Despite an extensive effort to compile occurrence records from more than 400 different data sources, the wild relatives of a number of important agricultural crops (namely coffee, tea and avocado) were not assessed because of the lack of sufficient accessible data. We also note that a number of agricultural crops are not currently known to possess closely related wild relatives, including taro (Colocasia esculenta), coconut (Cocos nucifera) and date palm (Phoenix dactylifera). Improvements in the generation and accessibility of taxonomic, relatedness and geographic information on wild relatives19,31 may permit conservation assessments for some of these gene pools in the future.

The combination of the sampling, geographic and ecological representativeness scores used to determine the extent of conservation of the wild relatives of important agricultural crops in gene banks represents an efficient methodology for prioritizing taxa across crop gene pools given wide variations in the potential diversity encompassed in each taxon and the general absence of molecular data for such species. The sampling representativeness score permitted an indication of the total number of germplasm accessions estimated as sufficient to represent a taxon, relative to the known extent of the taxon and utilizing all gene bank and reference data regardless of whether geographical coordinates are available. Geographic and ecological variation metrics were used as proxy for genetic diversity and potential functional adaptation to diverse environments, based on the assumption that the genetic composition of plant species varies across geographic range and is associated with adaptation to different ecological conditions32. The increasing power and decreasing costs of direct measures of diversity in genomes may make significant future refinements of priorities achievable10. However, further collecting is still needed for a very large number of wild relatives in order to assemble sufficient samples to perform such genetic assessments and to help resolve taxonomic and gene pool assignment uncertainties33.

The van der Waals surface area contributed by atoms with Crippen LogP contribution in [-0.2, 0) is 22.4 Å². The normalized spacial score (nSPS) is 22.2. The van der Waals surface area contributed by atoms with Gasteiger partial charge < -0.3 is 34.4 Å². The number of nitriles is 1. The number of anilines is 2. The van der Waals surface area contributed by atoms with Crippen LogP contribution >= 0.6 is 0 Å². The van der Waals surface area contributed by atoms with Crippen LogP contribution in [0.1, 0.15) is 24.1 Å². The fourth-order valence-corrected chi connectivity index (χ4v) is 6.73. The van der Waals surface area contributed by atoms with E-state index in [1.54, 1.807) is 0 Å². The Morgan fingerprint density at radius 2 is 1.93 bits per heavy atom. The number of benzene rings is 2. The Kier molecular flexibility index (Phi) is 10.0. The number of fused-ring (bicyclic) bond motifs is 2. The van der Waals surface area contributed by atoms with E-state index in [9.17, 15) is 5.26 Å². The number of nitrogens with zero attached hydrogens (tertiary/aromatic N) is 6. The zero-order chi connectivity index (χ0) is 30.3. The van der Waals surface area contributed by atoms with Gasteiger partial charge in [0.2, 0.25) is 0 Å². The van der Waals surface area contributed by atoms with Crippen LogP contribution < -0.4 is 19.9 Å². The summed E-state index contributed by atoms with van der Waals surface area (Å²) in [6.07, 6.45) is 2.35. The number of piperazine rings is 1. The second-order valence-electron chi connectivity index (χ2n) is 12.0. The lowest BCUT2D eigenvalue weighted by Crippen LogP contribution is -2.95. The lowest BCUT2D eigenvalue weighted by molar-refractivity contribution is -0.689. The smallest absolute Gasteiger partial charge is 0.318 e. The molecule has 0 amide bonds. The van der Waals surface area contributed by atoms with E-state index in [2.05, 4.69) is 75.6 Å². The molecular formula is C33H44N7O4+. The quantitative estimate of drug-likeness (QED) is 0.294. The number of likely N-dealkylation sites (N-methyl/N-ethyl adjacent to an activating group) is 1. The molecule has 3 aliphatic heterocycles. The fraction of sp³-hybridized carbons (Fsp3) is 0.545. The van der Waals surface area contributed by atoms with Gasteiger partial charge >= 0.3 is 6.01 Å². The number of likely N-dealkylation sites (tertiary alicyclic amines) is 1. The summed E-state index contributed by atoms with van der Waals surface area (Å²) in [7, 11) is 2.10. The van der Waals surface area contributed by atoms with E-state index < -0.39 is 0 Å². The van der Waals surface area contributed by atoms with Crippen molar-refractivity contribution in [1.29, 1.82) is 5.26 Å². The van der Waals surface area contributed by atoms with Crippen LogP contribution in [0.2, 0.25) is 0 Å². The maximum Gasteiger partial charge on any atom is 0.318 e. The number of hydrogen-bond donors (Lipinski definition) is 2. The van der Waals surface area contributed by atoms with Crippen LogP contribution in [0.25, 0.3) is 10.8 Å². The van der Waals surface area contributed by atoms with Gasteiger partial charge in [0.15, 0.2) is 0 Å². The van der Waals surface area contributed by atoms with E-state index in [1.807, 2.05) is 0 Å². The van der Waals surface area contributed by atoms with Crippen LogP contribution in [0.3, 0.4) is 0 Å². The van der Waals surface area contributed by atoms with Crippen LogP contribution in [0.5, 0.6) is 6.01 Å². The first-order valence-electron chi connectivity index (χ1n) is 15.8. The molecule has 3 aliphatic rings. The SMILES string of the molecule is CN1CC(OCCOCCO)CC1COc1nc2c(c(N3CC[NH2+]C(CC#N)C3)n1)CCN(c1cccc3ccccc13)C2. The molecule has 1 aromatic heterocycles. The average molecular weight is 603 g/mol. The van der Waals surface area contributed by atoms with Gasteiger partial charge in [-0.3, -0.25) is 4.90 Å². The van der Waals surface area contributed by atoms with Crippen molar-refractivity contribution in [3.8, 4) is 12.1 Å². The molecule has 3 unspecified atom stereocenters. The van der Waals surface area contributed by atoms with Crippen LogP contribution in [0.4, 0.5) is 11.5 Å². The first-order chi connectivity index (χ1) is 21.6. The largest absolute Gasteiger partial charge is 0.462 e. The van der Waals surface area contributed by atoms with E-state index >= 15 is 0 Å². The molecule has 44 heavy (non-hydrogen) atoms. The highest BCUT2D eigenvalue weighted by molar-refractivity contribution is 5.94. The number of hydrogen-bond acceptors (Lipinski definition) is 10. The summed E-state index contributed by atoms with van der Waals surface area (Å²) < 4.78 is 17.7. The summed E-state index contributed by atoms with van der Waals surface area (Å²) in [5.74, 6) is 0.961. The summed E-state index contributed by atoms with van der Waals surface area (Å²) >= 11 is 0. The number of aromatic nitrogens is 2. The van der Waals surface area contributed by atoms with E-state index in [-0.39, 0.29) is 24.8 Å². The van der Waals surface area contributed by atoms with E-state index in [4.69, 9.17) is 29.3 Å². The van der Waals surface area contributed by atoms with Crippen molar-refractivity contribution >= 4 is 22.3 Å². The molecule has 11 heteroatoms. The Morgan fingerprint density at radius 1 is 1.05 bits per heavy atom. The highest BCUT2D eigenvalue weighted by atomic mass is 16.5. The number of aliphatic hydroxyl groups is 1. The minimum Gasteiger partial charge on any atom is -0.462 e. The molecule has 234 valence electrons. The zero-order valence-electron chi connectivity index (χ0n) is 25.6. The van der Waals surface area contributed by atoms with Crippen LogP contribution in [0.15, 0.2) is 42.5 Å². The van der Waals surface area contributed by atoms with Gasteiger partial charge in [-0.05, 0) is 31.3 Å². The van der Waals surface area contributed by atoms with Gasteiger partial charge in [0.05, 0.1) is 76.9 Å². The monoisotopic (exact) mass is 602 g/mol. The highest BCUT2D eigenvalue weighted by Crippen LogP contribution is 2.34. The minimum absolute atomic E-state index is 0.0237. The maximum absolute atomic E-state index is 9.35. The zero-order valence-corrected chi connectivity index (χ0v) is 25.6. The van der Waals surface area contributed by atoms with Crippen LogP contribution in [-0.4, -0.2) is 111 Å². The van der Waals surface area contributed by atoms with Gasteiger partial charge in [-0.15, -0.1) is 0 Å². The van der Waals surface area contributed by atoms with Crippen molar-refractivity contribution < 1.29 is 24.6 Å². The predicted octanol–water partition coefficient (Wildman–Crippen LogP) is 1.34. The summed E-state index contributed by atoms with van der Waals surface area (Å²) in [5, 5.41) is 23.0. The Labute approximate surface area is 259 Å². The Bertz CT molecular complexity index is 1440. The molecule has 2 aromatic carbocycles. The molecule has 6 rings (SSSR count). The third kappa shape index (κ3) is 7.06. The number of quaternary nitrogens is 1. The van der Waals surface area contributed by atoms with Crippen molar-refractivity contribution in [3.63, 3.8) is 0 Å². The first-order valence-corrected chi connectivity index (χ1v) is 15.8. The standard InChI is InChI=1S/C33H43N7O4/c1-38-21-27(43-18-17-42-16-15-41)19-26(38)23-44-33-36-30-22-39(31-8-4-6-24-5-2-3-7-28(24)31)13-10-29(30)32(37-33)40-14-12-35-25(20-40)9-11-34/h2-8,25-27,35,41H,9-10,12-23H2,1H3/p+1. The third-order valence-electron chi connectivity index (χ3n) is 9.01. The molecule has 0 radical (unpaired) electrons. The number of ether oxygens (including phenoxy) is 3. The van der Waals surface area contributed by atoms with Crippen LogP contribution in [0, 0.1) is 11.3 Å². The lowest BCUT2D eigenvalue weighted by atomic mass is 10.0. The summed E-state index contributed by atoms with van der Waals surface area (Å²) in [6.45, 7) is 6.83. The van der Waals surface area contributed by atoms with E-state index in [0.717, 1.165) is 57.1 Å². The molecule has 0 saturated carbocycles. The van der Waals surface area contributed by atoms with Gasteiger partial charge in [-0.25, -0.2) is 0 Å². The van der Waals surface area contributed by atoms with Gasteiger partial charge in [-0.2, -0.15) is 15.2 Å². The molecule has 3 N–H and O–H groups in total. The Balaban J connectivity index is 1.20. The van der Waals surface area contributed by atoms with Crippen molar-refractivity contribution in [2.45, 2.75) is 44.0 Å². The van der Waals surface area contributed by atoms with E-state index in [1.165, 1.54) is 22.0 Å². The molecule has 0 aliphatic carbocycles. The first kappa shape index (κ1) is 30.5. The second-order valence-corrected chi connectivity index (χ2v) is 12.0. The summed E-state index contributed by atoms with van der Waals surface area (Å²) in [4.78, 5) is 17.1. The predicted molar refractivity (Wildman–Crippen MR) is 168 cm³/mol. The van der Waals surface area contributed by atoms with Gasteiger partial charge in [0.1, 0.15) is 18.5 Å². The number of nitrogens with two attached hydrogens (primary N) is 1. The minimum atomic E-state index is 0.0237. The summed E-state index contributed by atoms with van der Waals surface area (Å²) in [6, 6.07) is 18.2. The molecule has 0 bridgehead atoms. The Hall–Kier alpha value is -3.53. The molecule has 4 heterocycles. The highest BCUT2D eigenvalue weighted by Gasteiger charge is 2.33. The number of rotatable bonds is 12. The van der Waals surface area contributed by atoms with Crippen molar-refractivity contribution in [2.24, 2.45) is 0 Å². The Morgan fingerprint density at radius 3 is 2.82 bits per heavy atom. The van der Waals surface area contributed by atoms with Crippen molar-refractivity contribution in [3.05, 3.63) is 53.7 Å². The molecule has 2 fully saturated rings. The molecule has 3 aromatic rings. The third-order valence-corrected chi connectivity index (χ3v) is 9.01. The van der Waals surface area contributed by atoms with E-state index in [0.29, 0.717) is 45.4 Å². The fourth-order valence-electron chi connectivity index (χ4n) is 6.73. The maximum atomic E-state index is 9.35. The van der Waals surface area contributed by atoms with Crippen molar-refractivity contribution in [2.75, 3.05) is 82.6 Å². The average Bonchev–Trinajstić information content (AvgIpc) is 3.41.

Methods

Methods used for gathering data, modelling, analyses and the associated references are available in the Supplementary Information.

Interactive maps displaying occurrence data coordinates, potential distribution models, further collecting priority maps and collecting priority categories for the crop wild relatives analysed are available at http://www.cwrdiversity.org/distribution-map/. Occurrence data used for this analysis are available at http://www.cwrdiversity.org/checklist/cwr-occurrences.php. Further information on expert evaluations of the gap analysis are available at http://www.cwrdiversity.org/expert-evaluation/.

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Acknowledgements